In Hawaiian culture land, sea, sky, and all creatures were meaningfully related. The highest chiefs were tasked with caring for the land (mālama `āina) and protecting it for the common people. Sayings such as "He ali`i ka `āina, he kauwā ke kanaka, The land is a chief, man is its servant" and "I ka nānā no a `ike; By observing one learns" reveal Hawaiians considered themselves as part of and responsible for sustainable social ecosystems.
Project BudBurst and the University of Hawai'i-Manoa have launched a collaboration aimed towards making cultural connections to plants and increasing awareness throughout Hawai'i of the role of native plants in sustaining healthy terrestrial ecosystems that in turn protect mauka to makai (ridge to reef) ecosystems.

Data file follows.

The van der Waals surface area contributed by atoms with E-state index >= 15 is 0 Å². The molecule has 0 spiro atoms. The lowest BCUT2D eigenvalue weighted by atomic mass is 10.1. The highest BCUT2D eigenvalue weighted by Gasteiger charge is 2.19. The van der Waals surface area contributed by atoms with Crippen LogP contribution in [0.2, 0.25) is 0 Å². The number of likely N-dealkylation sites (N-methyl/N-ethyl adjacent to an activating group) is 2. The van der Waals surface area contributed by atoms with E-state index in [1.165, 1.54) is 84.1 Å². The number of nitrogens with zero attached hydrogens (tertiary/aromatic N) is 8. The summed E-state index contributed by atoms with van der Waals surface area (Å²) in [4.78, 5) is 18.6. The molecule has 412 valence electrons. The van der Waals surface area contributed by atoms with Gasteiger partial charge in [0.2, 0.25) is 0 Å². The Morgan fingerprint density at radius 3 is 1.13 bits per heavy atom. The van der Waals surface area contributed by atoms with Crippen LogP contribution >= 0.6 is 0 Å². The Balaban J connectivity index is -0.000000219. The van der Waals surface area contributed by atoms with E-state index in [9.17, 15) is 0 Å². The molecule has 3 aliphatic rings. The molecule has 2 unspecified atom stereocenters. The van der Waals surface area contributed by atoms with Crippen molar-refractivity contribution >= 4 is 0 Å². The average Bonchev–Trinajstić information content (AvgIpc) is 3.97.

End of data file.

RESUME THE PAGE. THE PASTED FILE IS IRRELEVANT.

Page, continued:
Plants to Monitor
Want to help? It’s easy. Choose from the plants below and track when they flower, leaf out or set seed.